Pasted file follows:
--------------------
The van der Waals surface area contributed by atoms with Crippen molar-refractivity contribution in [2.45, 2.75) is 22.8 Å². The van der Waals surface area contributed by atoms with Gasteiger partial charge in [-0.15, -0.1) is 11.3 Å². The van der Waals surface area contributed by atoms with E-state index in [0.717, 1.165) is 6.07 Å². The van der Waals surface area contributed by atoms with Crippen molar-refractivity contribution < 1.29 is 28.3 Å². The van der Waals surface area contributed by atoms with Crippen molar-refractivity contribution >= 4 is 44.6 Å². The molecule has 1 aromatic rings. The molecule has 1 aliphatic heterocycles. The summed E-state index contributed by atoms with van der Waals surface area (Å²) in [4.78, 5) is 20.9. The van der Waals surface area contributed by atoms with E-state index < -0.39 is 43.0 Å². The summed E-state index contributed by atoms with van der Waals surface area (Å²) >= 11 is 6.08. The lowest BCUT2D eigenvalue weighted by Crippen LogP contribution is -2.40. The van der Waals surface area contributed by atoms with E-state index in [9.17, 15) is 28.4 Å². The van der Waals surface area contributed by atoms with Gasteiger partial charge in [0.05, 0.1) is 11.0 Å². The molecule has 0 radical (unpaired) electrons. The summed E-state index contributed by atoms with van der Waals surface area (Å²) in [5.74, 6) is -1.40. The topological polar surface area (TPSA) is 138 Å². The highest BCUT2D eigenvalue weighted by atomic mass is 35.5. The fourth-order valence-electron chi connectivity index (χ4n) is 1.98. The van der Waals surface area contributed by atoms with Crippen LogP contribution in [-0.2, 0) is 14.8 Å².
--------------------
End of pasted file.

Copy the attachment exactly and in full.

The van der Waals surface area contributed by atoms with Crippen molar-refractivity contribution in [2.45, 2.75) is 22.8 Å². The van der Waals surface area contributed by atoms with Gasteiger partial charge in [-0.15, -0.1) is 11.3 Å². The van der Waals surface area contributed by atoms with E-state index in [0.717, 1.165) is 6.07 Å². The van der Waals surface area contributed by atoms with Crippen molar-refractivity contribution < 1.29 is 28.3 Å². The van der Waals surface area contributed by atoms with Crippen molar-refractivity contribution >= 4 is 44.6 Å². The molecule has 1 aromatic rings. The molecule has 1 aliphatic heterocycles. The summed E-state index contributed by atoms with van der Waals surface area (Å²) in [4.78, 5) is 20.9. The van der Waals surface area contributed by atoms with E-state index < -0.39 is 43.0 Å². The summed E-state index contributed by atoms with van der Waals surface area (Å²) >= 11 is 6.08. The lowest BCUT2D eigenvalue weighted by Crippen LogP contribution is -2.40. The van der Waals surface area contributed by atoms with E-state index in [9.17, 15) is 28.4 Å². The van der Waals surface area contributed by atoms with Gasteiger partial charge in [0.05, 0.1) is 11.0 Å². The molecule has 0 radical (unpaired) electrons. The summed E-state index contributed by atoms with van der Waals surface area (Å²) in [5.74, 6) is -1.40. The topological polar surface area (TPSA) is 138 Å². The highest BCUT2D eigenvalue weighted by atomic mass is 35.5. The fourth-order valence-electron chi connectivity index (χ4n) is 1.98. The van der Waals surface area contributed by atoms with Crippen LogP contribution in [-0.2, 0) is 14.8 Å².